However, it is relatively easy based on market reaction, credit expansion/contraction, and moves in interest rates to state that deflation started in 2007, continued through 2008, was interrupted in 2009, and we are back in it now, simply by looking at action in treasury yields in conjunction will all of the other indicator mentioned in the article.

Nonsense. Treasury yields are a manipulated price of the Federal Reserve and as such tell us only of the level of intervention into the market [to inflate] and it is substantial.

The reason I use “mark-to-market” accounting of credit in my definition is twofold.

1. From a practical standpoint “mark-to-market” accounting better explains what is happening and why.

And why is that?
Is it because a free market price indicates far more clearly the true situation? I agree, which is why Treasury yields are so misleading.

2. The model is predictive. Note the Levy chart for 2008 and 2009. Asset prices crashed in 2008 and rose in 2009 although total credit fell in both years. Why? The massive bailout of banks by the Fed and Congress hugely lifted the value of credit on the books of banks. In turn, asset prices rose, as did treasury yields, even though the real economy stagnated.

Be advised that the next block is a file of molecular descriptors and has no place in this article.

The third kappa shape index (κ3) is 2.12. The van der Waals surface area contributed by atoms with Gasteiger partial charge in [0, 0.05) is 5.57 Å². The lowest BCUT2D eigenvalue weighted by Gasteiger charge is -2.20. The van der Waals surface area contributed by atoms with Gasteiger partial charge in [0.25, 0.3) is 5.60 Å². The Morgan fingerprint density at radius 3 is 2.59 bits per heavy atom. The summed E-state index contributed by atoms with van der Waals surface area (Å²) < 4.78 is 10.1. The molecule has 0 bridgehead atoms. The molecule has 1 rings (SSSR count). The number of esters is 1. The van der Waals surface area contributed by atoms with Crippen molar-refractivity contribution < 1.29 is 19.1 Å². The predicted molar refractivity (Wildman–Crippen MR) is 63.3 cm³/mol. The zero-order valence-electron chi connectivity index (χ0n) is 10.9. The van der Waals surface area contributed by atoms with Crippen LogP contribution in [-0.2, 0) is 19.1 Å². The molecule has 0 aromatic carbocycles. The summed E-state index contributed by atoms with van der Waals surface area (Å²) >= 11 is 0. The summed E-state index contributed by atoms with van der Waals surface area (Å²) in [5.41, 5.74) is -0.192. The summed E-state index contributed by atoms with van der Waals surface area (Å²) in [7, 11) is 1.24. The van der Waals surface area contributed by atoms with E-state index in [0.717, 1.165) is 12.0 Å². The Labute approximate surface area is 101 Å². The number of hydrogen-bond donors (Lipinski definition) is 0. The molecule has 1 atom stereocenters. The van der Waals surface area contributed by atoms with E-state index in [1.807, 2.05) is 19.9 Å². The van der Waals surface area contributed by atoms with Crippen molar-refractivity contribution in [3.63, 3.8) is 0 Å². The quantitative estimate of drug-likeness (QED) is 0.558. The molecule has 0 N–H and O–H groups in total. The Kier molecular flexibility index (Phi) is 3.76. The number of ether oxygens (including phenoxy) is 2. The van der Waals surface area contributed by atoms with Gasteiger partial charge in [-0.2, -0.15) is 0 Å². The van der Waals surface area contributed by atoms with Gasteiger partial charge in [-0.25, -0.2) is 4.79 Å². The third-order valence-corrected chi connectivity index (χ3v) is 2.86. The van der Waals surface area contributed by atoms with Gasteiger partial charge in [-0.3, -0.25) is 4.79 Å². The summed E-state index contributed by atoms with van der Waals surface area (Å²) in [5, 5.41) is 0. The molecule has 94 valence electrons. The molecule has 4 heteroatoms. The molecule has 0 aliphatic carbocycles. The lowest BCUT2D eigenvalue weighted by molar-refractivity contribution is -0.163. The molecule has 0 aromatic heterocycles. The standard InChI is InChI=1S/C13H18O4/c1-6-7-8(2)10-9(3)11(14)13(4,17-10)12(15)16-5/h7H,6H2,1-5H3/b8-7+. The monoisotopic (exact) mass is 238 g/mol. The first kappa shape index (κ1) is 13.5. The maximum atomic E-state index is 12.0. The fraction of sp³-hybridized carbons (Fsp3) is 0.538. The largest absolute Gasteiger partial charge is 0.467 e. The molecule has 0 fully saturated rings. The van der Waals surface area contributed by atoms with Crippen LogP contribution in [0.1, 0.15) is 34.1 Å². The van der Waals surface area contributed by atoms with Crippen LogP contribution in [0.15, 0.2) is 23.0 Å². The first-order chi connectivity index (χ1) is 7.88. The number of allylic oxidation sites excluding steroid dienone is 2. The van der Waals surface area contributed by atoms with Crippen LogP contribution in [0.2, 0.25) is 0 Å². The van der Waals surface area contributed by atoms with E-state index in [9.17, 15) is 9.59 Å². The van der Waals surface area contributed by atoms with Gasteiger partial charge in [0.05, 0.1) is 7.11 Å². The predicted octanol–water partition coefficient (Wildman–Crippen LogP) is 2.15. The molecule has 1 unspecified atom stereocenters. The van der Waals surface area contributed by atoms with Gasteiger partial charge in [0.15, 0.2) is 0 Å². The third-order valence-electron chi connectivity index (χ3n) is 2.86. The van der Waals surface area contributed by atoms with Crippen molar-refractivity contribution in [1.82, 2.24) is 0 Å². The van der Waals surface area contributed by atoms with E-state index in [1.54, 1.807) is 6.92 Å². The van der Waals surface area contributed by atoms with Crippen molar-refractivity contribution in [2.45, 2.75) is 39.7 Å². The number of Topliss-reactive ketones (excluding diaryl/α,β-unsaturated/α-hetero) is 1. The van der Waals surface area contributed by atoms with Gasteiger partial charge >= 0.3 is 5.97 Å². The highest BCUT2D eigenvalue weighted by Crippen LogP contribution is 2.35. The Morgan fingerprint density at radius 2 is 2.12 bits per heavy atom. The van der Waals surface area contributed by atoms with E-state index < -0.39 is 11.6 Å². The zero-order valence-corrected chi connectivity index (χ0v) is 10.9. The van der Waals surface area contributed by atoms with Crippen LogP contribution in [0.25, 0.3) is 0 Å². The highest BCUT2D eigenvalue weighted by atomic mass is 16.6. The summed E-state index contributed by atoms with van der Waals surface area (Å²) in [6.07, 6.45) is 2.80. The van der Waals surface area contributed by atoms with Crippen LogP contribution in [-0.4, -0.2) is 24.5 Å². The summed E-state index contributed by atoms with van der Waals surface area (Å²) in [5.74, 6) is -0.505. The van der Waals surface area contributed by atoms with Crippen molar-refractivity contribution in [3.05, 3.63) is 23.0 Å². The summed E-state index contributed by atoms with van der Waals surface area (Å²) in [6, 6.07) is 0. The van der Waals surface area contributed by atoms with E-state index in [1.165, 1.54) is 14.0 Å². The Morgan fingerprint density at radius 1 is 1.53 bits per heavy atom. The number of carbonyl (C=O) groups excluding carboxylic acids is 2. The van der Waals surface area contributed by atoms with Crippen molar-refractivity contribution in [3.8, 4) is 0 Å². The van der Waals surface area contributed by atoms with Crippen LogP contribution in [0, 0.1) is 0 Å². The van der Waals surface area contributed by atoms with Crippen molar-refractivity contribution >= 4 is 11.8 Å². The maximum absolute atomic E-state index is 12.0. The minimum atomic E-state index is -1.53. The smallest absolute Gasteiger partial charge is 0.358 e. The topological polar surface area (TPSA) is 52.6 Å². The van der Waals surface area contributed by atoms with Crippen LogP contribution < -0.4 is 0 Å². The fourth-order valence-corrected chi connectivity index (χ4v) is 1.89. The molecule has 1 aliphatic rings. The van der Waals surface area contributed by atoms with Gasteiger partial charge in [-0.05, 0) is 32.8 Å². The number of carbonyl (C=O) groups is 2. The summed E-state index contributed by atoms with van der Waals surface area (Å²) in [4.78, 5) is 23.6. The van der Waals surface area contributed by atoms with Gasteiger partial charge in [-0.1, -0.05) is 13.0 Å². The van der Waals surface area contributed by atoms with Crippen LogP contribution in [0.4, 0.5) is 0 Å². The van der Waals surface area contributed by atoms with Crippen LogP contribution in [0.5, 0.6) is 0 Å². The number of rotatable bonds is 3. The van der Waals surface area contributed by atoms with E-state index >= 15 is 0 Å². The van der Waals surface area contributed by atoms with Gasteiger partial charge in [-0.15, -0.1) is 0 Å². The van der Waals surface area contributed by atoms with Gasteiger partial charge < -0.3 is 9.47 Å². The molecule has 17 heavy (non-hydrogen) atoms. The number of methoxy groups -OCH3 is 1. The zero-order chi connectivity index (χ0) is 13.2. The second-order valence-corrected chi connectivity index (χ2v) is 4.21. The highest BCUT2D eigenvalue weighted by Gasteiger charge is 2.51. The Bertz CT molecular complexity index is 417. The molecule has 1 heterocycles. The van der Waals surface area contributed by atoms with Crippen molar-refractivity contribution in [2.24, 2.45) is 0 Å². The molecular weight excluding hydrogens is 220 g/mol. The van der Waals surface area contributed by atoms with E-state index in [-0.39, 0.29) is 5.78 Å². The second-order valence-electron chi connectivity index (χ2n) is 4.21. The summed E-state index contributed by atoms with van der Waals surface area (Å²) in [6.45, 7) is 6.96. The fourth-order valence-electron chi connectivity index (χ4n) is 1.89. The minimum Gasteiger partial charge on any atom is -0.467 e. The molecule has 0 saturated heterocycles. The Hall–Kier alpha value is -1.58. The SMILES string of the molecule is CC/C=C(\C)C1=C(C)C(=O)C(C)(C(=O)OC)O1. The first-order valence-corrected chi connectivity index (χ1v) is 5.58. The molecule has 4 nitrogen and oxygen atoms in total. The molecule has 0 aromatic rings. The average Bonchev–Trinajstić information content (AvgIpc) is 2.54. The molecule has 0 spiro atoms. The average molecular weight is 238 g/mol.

And what do we call that?

One could not have predicted recent events (even in hindsight) simply by looking at the Levy chart. The Levy chart shows 2008 to be an inflationary year and 2009 a deflationary year.

The Levy chart is detailing the contraction in credit that occurred. That does not mean that the trend will continue. In fact the data suggests that it will not.

One could also not have predicted what would happen to treasury yields without an understanding of what collapsing credit would do.

Treasury yields are a signal to government intervention.

Note how useless the CPI and the price of oil were and still are, in predicting treasury yields.

CPI and Oil are indicating the level of inflation building in the economy due to all the government expansion of the money supply.

By the way, I love that Levy chart.

Makes you feel better?

Unfortunately, it is not possible to put together a chart of credit “mark-to-market”. There is no such thing, on purpose. Neither the Fed, nor the banks want anyone to know true marks, and the accounting board has delayed “mark-to-market” accounting as well as rules that would require more off balance sheet transactions to be brought back onto bank balance sheets.

True, such data would be highly illuminating.

However we can easily deduce the trend by a number of variables. Those variables suggest we are indeed bank in deflation after a short interlude in 2009.

While that may be the case, government will simply match the losses with further inflation. The only thing that will stop them is a clear signal that the currency will collapse. As that is a significant distance away, we will have further inflation.

Pretty low-key start to the week. Market seems to be digesting Friday’s gains before moving on [higher]